While the new release that Counting Crows is currently on tour promoting may be titled This Desert Life, there is nothing dry about the show's look. LD Mike Duncan began discussing the tour's design with other members of the production staff and the band's lead singer, Adam Duritz, last spring.
"We originally talked about creating an urban feel, not unlike the VH1 special we did a few years ago," Duncan explains. "But then Adam and I were talking about the album artwork by Dave McKean, which is pretty fantastic. Each song on the album has a piece of its own representative drawing on the jacket sleeve. They all feature everyday objects put together with others in really interesting ways, like the guy in the top hat with the goldfish bowl head, which is on the cover. The images are so strong and beautiful that it made sense to go in that direction."
The LD then enlisted Tom Strahan of San Francisco-based Scale Design to create set pieces by pasting some of the images together. The artwork for one song in particular, "St. Robinson and His Cadillac Dream," is a landscape painting depicting a small town fair with a ferris wheel and clouds. "We decided that would make a fantastic backdrop to put behind everything else as a unifying factor," Duncan says. "That could, in fact, be our landscape, and I'd hoped all of these other images would just pop up out of the scenery not unlike the Broadway production of 'Sunday in the Park with George.' That was our premise. So it's more of a dreamscape; it's a bit surreal."
George & Goldberg Design Associates constructed the set. "They did a great job of fabricating some wonderful pieces for us," Duncan says. "In keeping with the reality of truck space and budget we tried to keep it as simple as possible and let the lighting do most of the work."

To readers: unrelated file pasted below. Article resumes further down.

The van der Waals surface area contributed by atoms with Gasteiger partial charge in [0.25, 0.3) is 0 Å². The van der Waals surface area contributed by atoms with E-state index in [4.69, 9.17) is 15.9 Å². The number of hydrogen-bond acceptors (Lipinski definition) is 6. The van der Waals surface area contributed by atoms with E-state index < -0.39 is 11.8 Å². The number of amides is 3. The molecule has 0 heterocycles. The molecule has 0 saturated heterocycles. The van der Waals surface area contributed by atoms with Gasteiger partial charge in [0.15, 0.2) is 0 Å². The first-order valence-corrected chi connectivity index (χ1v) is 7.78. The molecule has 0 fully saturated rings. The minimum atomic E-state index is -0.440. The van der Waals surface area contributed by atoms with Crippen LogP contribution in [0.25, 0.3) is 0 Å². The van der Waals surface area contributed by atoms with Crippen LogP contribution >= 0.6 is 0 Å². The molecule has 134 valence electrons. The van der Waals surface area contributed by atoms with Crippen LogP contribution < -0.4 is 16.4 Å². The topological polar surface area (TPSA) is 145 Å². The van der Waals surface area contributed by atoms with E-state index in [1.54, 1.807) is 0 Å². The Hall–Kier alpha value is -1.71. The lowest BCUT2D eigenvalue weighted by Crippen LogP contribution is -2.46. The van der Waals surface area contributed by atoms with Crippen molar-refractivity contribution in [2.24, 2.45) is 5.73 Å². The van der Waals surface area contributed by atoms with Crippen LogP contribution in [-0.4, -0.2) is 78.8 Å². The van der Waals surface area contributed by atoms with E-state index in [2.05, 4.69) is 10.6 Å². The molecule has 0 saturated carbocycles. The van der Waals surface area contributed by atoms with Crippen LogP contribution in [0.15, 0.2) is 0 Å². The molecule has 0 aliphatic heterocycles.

Upstaging is the tour's main lighting contractor. "My crew includes my good friends Bill Frostman and Scott Zemadis," Duncan says. "I was lucky to get them." Upstaging also provided the four T bars the LD used in the rig. "I saw them in the Lighting Dimensions [March 1999] article on Ethan Weber's design for Marilyn Manson," Duncan says. "It's a great look, and I needed a place to put spot fixtures that wasn't four of them in a row up above. I usually have towers, but this time I wanted to do something different. So on the straight line coming down I had a fluorescent tube, then directly underneath that a Diversitronics strobe unit, and under that a [High End Systems] Studio Spot(TM)."
Duncan's lighting design includes a combination of automated luminaires and conventional equipment. "We brought in a couple of interesting pieces that I'd never really played around with before, like the fluorescent tubes and these cue lights, which are little quartz fixtures that you can chase and blink on and off," Duncan explains. "They provide some wonderful shadows."
For the High End Systems Cyberlights(R) the LD had some custom gobos made based on the album's artwork. "I also used some of their semi-custom gobos and we project those from the midstage truss," Duncan says. "I chose the ones that implied texture. The set pieces and the backdrop all take light really well, so there are times when it quite literally looks like just the set pieces and the backdrop, and other times when that all seems to disappear under the gobo projections from the Cyberlights."
The system also includes High End Systems Studio Colors(R) and Morpheus ColorFaders. "The word to define this system is ergonomic," Duncan says. "We made some cuts at the beginning because we wanted every piece to be important, but we didn't want to have anything up there that we didn't need. We wanted it to be as lean and mean as possible. Every piece in the system makes sense and has a specific function--if you take one away it's sorely missed. The Morpheus ColorFaders were a big part of that plan because we use the XL Faders to light the backdrop and the ColorFaders light the downstage truss. That really made all the difference in the world because their color-mixing abilities are just amazing. The transition was so beautiful and subtle that I could do it in the middle of a song. I wasn't limited; I could mix colors as long as I wanted to and come up with just the right one. So I've got some really outrageous colors in the show. If nothing else, it's not a rock show; there is no real bump and flash. That approach has always worked well for this band."
Having done some makeup dates in US theatres earlier this year, the band is currently touring Europe and will do a summer shed tour in North America.